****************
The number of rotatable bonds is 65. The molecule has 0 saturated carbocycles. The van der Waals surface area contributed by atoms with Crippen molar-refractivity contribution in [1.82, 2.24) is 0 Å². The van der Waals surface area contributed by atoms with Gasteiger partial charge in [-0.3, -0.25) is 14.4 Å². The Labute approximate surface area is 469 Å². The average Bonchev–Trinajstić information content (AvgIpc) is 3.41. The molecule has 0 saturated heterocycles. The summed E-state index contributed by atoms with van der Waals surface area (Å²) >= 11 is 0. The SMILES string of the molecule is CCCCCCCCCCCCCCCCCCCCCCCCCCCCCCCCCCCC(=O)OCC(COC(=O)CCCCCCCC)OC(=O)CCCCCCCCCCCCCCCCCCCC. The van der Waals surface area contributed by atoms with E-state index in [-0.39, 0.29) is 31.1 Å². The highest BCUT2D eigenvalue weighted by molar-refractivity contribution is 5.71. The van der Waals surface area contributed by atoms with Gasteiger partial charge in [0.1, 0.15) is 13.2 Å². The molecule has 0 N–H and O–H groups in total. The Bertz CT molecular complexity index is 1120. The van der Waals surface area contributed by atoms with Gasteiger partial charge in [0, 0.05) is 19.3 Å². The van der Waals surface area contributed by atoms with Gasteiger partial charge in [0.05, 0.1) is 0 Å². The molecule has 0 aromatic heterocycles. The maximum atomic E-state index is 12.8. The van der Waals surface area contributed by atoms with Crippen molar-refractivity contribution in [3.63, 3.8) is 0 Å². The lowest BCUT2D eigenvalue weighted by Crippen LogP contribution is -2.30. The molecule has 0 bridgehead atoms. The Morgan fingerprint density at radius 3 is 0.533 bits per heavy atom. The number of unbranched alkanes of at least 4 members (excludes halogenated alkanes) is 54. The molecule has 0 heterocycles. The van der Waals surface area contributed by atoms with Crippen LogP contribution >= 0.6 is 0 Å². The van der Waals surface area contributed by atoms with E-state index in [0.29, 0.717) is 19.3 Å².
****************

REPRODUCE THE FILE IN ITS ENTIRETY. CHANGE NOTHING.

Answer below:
The number of rotatable bonds is 65. The molecule has 0 saturated carbocycles. The van der Waals surface area contributed by atoms with Crippen molar-refractivity contribution in [1.82, 2.24) is 0 Å². The van der Waals surface area contributed by atoms with Gasteiger partial charge in [-0.3, -0.25) is 14.4 Å². The Labute approximate surface area is 469 Å². The average Bonchev–Trinajstić information content (AvgIpc) is 3.41. The molecule has 0 saturated heterocycles. The summed E-state index contributed by atoms with van der Waals surface area (Å²) >= 11 is 0. The SMILES string of the molecule is CCCCCCCCCCCCCCCCCCCCCCCCCCCCCCCCCCCC(=O)OCC(COC(=O)CCCCCCCC)OC(=O)CCCCCCCCCCCCCCCCCCCC. The van der Waals surface area contributed by atoms with E-state index in [-0.39, 0.29) is 31.1 Å². The highest BCUT2D eigenvalue weighted by molar-refractivity contribution is 5.71. The van der Waals surface area contributed by atoms with Gasteiger partial charge in [0.1, 0.15) is 13.2 Å². The molecule has 0 N–H and O–H groups in total. The Bertz CT molecular complexity index is 1120. The van der Waals surface area contributed by atoms with Gasteiger partial charge in [0, 0.05) is 19.3 Å². The van der Waals surface area contributed by atoms with Gasteiger partial charge in [0.05, 0.1) is 0 Å². The molecule has 0 aromatic heterocycles. The maximum atomic E-state index is 12.8. The van der Waals surface area contributed by atoms with Crippen molar-refractivity contribution in [3.63, 3.8) is 0 Å². The lowest BCUT2D eigenvalue weighted by Crippen LogP contribution is -2.30. The molecule has 0 bridgehead atoms. The Morgan fingerprint density at radius 3 is 0.533 bits per heavy atom. The number of unbranched alkanes of at least 4 members (excludes halogenated alkanes) is 54. The molecule has 0 heterocycles. The van der Waals surface area contributed by atoms with Crippen LogP contribution >= 0.6 is 0 Å². The van der Waals surface area contributed by atoms with E-state index in [0.29, 0.717) is 19.3 Å².